Glucometers made for humans are generally accurate using canine and feline blood except when reading lower ranges of blood glucose (<80 mg/dL), (<4.44 mmol/L). It is at this point where the size difference in human vs animal red blood cells can create inaccurate readings. Glucometers for humans were successfully used with pets long before animal-oriented meters were produced. A 2009 study directly compared readings from both types of glucometers to those of a chemistry analyzer. Neither glucometer's readings exactly matched those of the analyzer, but the differences of both were not clinically significant when compared to analyzer results. All glucometer readings need to be compared to same sample laboratory values to determine accuracy.
Ketones – ketoacidosisEdit
|Ketone Monitoring Needed:|
|High blood sugar|
|over 14 mmol/L or 250 mg/dL|
|skin does not snap back into place quickly|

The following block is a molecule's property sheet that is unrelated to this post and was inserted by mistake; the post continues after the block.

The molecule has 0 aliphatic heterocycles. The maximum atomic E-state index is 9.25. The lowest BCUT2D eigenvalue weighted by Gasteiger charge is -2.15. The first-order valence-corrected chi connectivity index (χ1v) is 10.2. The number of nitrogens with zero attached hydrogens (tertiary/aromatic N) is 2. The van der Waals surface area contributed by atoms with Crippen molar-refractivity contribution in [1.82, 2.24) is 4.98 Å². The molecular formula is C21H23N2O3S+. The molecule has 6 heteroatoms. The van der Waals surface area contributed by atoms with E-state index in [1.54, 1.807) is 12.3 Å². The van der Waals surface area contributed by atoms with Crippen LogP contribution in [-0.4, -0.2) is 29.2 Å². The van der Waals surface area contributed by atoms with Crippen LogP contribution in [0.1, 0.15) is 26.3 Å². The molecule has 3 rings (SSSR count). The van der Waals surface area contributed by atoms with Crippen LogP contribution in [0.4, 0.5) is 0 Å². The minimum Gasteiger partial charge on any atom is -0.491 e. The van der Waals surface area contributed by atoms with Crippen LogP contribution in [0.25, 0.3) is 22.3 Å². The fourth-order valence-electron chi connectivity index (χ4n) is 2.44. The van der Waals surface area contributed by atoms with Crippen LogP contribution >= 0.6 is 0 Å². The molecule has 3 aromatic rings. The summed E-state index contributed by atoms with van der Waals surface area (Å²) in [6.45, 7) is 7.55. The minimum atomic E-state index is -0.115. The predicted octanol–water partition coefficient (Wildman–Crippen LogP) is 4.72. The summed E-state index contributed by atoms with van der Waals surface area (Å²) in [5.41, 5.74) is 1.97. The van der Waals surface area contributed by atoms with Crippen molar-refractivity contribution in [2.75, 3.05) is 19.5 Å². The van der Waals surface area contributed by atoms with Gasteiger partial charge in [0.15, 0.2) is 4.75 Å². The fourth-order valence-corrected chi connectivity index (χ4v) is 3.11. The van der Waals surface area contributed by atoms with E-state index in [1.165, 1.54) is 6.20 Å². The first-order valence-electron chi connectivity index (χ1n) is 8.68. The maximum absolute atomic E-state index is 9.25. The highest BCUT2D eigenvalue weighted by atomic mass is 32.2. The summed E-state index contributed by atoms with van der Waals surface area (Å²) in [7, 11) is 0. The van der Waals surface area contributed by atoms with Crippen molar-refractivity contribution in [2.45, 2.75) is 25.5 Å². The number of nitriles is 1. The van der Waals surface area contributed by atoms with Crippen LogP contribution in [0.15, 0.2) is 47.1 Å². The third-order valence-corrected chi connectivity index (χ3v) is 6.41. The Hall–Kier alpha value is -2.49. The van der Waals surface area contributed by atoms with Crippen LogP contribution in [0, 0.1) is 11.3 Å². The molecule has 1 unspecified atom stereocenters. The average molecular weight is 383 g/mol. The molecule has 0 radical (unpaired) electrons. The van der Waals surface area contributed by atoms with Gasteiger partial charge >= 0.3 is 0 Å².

after being gently pinched; gums are tacky or dry
|Not eating for over 12 hours|
|Infection or illness||High stress levels|
|Breath smells like acetone (nail-polish remover) or fruit.|
Ketones in the urine or blood, as detected by urine strips or a blood ketone testing meter, may indicate the beginning of diabetic ketoacidosis (DKA), a dangerous and often quickly fatal condition caused by high glucose levels (hyperglycemia) and low insulin levels combined with certain other systemic stresses. DKA can be arrested if caught quickly.
Ketones are produced by the liver as part of fat metabolism and are normally not found in sufficient quantity to be measured in the urine or blood of non-diabetics or well-controlled diabetics. The body normally uses glucose as its fuel and is able to do so with sufficient insulin levels. When glucose is not available as an energy source because of untreated or poorly treated diabetes and some other unrelated medical conditions, it begins to use fat for energy instead. The result of the body turning to using fat instead of glucose for energy means ketone production that is measurable when testing either urine or blood for them.